Then click the 'Apply' button at the top.
Step 6 : Set up Wireless
Now that you have your pi streaming over ethernet, you need to get the WiFi working. If you intend to stream via ethernet, you can skip this step. Click the 'off' link next to 'Show Advanced Settings' to switch on the advanced options.
Next, scroll down to the Wireless Network section and enter your WiFi name and password.
Then click the 'Apply' button again.
It's worth noting here that MotionPie doesn't currently support WEP (WPA or WPA2 is supported). We also had issues with our test system as the WiFi has spaces in the name which MotionPie didn't seem to like. Removing the spaces fixed this.
Now, click the 'Shutdown' button.
Once the Pi has shut down, you can disconnect your ethernet cable and add your USB Wifi dongle.
Step 7 : Add Motion picture recording.
In our tests, the motion picture recording worked better than the video recording and is a great way of getting a high res snapshot. Load up your Pi admin (remember your IP will have changed if you are on Wifi) and scroll down to the 'Still Images' section and click the button to switch it on.
You can play about with the quality of the images and how long they are kept for.
Step 8 : Add video motion recording.
Video motion recording worked well for us and can be activated the same way as still images. Click the button next to 'Motion Movies' and alter the settings accordingly.
Step 9 : Change resolution.
Whilst the pi is great, it can struggle with high frame rates and high resolutions. Under the Video Device tab, you can tweak these settings to best suit what you require. It's best to experiment with these until you find a setting you are happy with.
You can also rotate the camera which is a handy little feature. Again, once you are happy with the settings, click 'apply'.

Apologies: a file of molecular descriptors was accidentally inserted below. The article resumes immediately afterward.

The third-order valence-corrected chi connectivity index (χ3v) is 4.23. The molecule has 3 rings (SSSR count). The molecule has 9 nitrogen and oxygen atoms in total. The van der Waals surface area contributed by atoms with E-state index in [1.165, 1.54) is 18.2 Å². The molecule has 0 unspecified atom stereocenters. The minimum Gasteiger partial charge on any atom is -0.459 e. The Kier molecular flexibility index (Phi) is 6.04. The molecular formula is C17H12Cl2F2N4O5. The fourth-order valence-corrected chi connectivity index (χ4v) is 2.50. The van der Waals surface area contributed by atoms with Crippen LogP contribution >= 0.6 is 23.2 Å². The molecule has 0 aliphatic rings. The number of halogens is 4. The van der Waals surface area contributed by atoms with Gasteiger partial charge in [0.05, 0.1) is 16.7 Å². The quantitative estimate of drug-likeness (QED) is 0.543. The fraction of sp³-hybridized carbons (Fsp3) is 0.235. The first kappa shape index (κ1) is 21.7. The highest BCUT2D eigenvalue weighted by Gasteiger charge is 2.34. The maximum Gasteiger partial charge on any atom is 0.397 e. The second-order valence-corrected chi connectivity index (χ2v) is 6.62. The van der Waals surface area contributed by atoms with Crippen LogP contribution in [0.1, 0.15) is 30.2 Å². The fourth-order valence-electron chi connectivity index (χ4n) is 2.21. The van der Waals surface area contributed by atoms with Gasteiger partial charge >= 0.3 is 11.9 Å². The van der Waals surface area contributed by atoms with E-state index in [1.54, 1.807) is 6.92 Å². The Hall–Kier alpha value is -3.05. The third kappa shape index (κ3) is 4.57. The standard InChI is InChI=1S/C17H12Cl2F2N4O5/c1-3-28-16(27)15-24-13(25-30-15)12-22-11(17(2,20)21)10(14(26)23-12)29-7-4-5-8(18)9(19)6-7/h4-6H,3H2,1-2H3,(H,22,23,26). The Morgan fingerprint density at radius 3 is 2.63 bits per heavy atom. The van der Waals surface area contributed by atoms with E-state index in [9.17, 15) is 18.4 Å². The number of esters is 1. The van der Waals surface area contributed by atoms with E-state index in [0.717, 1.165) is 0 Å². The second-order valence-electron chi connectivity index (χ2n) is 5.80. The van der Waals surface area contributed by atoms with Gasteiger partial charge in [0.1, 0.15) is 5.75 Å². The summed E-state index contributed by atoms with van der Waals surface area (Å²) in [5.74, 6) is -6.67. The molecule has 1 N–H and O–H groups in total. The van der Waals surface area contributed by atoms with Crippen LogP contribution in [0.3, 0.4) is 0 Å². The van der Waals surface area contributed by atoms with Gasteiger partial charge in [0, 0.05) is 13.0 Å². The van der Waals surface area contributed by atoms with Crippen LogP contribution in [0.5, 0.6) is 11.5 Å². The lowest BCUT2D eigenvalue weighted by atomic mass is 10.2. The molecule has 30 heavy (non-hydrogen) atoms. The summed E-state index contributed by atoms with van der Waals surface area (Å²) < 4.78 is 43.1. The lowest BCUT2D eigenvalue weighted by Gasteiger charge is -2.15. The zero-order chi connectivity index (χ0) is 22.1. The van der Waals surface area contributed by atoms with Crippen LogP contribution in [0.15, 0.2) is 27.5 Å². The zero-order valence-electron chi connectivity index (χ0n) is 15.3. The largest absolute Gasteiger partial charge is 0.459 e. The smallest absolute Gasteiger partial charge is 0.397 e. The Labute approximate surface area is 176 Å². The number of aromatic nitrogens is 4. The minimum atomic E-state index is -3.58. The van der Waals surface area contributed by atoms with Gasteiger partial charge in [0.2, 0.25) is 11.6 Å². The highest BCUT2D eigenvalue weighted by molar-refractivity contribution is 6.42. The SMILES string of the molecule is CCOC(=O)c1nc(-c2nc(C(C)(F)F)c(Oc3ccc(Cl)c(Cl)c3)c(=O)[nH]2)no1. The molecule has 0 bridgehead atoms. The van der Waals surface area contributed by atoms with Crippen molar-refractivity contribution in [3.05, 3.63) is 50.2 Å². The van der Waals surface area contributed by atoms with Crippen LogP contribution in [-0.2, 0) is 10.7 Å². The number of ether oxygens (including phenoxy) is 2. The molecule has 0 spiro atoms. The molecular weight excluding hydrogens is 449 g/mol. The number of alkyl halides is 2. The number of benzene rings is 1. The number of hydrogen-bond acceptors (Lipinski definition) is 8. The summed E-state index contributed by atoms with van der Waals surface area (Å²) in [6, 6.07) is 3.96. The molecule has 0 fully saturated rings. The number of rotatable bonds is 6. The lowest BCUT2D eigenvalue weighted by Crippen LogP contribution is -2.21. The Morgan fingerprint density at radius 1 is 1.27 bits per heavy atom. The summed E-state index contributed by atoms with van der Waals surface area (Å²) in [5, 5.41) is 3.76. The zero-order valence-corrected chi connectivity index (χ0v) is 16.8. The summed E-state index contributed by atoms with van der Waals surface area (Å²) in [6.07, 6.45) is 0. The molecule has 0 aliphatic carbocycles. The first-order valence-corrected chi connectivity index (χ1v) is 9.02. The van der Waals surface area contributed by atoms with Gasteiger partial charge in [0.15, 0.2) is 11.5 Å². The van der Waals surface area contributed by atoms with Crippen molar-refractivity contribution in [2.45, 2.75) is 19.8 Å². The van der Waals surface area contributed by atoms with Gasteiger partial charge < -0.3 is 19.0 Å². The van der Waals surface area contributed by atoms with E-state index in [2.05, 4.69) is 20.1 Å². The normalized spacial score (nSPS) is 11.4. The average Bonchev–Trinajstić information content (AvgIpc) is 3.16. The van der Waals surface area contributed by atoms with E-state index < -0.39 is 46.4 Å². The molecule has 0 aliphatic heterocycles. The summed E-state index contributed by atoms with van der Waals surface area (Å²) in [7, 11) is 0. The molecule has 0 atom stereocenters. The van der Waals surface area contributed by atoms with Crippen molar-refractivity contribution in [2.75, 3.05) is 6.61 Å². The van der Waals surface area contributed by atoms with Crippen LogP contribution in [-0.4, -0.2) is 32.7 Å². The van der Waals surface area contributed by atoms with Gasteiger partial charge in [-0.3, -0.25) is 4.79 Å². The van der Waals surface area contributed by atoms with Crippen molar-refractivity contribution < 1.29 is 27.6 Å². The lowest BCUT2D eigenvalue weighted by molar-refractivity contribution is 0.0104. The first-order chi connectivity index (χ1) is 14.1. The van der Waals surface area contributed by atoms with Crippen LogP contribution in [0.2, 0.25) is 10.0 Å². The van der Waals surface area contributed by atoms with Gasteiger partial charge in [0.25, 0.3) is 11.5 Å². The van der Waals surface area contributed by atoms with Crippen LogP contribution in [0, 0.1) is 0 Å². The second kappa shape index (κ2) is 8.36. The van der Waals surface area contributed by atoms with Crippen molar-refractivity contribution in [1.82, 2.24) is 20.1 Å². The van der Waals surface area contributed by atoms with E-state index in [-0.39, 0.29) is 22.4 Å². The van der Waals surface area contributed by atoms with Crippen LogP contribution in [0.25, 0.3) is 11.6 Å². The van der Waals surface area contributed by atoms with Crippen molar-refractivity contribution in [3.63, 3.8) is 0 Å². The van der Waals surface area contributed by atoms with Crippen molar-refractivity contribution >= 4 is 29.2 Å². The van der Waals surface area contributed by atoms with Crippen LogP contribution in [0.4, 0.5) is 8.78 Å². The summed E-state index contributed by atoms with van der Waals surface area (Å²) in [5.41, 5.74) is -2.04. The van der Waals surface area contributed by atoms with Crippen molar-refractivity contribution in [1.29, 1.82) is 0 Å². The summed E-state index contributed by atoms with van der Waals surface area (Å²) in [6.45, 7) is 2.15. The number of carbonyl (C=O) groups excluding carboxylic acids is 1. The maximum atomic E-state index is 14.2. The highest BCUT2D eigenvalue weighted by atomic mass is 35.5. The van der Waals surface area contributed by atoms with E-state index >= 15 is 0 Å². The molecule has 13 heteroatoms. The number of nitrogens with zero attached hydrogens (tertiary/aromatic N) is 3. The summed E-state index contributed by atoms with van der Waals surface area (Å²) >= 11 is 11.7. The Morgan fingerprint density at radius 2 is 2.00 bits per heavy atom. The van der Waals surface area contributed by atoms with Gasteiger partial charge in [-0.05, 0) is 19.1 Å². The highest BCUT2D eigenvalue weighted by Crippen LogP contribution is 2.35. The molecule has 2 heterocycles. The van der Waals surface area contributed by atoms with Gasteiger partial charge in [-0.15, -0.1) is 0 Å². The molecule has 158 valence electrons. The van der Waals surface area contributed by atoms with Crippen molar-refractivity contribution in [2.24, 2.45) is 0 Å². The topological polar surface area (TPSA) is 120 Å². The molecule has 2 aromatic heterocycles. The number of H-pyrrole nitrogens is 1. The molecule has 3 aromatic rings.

Step 10 : Test your pi camera!
It's now time to have fun! Test your camera and see which settings work best. Some Pi users have even found that you can fit your pi inside a dummy CCTV camera. As you can pick these up on ebay for around £9, it gives you a case for your pi outside.
As mentioned above, Motion Pie doesn't support WEP (WPA or WPA2 is supported). We also had issues when images were stored on our USB device hooked up to our router (the camera would stop streaming/switch off after motion had been recorded, possibly due to the files being uploaded).
Finally, on our Model B board, video recording over 320X240 which was stored on the network device was a bit patchy (often we would get 0MB sized videos). Switching to storing these on the SD card or attached USB worked fine.
If you want to SSH into your MotionPi the password will be the cameras last 8 digits. E.g. our camera serial number was called mp-273f911e so the SSH password would be 273f911e.
More details regarding MotionPie can be found at https://github.com/ccrisan/motionPie
Well there you have it, a security IP camera for a fraction of the cost and much more fun. If you have found this guide helpful, please consider sharing it via the social media links at the top of our site and help spread the Pi Fun.